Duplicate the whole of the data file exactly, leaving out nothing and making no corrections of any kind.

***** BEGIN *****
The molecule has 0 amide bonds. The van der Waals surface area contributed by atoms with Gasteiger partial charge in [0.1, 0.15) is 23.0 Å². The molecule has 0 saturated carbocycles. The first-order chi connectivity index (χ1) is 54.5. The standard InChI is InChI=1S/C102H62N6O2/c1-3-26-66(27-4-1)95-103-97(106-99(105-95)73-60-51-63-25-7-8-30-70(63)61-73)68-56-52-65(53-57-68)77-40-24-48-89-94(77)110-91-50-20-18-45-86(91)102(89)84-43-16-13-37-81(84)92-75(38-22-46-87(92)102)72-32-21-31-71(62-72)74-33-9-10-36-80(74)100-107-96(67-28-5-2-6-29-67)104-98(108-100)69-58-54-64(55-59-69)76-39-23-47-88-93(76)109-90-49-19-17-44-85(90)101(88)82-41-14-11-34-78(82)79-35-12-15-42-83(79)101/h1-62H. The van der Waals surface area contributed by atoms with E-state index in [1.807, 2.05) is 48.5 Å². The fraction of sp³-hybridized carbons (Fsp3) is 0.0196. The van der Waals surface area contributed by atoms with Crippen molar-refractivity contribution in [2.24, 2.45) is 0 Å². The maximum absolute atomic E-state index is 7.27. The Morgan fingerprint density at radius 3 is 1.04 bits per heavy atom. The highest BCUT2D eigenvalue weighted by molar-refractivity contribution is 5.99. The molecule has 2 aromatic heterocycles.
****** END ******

The molecule has 0 amide bonds. The van der Waals surface area contributed by atoms with Gasteiger partial charge in [0.1, 0.15) is 23.0 Å². The molecule has 0 saturated carbocycles. The first-order chi connectivity index (χ1) is 54.5. The standard InChI is InChI=1S/C102H62N6O2/c1-3-26-66(27-4-1)95-103-97(106-99(105-95)73-60-51-63-25-7-8-30-70(63)61-73)68-56-52-65(53-57-68)77-40-24-48-89-94(77)110-91-50-20-18-45-86(91)102(89)84-43-16-13-37-81(84)92-75(38-22-46-87(92)102)72-32-21-31-71(62-72)74-33-9-10-36-80(74)100-107-96(67-28-5-2-6-29-67)104-98(108-100)69-58-54-64(55-59-69)76-39-23-47-88-93(76)109-90-49-19-17-44-85(90)101(88)82-41-14-11-34-78(82)79-35-12-15-42-83(79)101/h1-62H. The van der Waals surface area contributed by atoms with E-state index in [1.807, 2.05) is 48.5 Å². The fraction of sp³-hybridized carbons (Fsp3) is 0.0196. The van der Waals surface area contributed by atoms with Crippen molar-refractivity contribution in [2.24, 2.45) is 0 Å². The maximum absolute atomic E-state index is 7.27. The Morgan fingerprint density at radius 3 is 1.04 bits per heavy atom. The highest BCUT2D eigenvalue weighted by molar-refractivity contribution is 5.99. The molecule has 2 aromatic heterocycles.